The use of one or more auxiliary alloying elements and the concentration of nitrogen in the surrounding gas also affects the extent of nitriding of the matrix metal at a given temperature. For example, auxiliary alloying elements such as zinc or iron included in the alloy, or placed on a surface of the alloy, may be used to reduce the infiltration temperature and thereby decrease the amount of nitride formation, whereas increasing the concentration of nitrogen in the gas may be used to promote nitride formation.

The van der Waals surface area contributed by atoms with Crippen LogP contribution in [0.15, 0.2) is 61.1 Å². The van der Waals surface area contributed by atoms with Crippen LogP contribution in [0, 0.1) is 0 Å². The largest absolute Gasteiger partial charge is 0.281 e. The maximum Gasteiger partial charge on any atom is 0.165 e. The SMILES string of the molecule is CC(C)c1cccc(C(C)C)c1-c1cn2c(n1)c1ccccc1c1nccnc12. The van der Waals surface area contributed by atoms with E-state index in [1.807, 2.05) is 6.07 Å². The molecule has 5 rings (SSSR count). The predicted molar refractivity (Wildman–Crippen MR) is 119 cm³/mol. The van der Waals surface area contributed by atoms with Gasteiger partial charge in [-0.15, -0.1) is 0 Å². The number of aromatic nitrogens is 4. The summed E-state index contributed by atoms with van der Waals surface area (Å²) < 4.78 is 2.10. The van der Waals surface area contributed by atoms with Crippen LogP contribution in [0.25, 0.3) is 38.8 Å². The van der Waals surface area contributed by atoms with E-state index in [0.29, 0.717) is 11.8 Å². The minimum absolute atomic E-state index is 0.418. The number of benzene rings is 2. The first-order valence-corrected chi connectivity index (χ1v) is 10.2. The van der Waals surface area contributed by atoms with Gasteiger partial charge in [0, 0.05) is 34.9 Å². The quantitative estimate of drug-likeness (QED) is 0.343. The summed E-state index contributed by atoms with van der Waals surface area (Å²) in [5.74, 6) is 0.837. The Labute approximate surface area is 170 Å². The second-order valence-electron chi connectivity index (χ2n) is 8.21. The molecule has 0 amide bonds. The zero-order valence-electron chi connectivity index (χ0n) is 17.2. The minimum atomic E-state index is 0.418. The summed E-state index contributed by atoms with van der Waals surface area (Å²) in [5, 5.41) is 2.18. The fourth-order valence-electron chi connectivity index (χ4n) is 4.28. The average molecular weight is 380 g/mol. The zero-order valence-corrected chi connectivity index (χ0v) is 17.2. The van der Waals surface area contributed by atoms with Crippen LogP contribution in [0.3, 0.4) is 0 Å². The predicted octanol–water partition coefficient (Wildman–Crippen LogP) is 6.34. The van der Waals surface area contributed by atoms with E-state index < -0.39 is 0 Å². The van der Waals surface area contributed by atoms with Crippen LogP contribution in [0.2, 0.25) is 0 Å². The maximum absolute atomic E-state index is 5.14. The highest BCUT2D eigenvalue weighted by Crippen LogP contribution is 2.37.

The concentration of magnesium in the alloy, and/or placed onto a surface of the alloy, and/or combined in the filler or preform material, also tends to affect the extent of infiltration at a given temperature. Consequently, in some cases where little or no magnesium is contacted directly with the preform or filler material, it may be preferred that at least about three weight percent magnesium be included in the alloy. Alloy contents of less than this amount, such as one weight percent magnesium, may require higher process temperatures or an auxiliary alloying element for infiltration. The temperature required to effect the spontaneous infiltration process of this invention may be lower: (1) when the magnesium content of the alloy alone is increased, e.g., to at least about 5 weight percent; and/or (2) when alloying constituents are mixed with the permeable mass of filler material or preform; and/or (3) when another element such as zinc or iron is present in the aluminum alloy. The temperature also may vary with different filler materials. In general, in the aluminum/magnesium/nitrogen system spontaneous and progressive infiltration will occur at a process temperature of at least about 675° C., and preferably a process temperature of at least about 750° C.-800° C. Temperatures generally in excess of 1200° C. do not appear to benefit the process, and a particularly useful temperature range has been found to be from about 675° C. to about 1000° C. However, as a general rule, the spontaneous infiltration temperature is a temperature which is above the melting point of the matrix metal but below the volatilization temperature of the matrix metal. Moreover, the spontaneous infiltration temperature should be below the melting point of the filler material. Still further, as temperature is increased, the tendency to form a reaction product between the matrix metal and infiltrating atmosphere increases (e.g., in the case of aluminum matrix metal and a nitrogen infiltrating atmosphere, aluminum nitride may be formed). Such reaction product may be desirable or undesirable based upon the intended application of the metal matrix composite body. Additionally, electric resistance heating is typically used to achieve the infiltrating temperatures. However, any heating means which can cause the matrix metal to become molten and does not adversely affect spontaneous infiltration, is acceptable for use with the invention.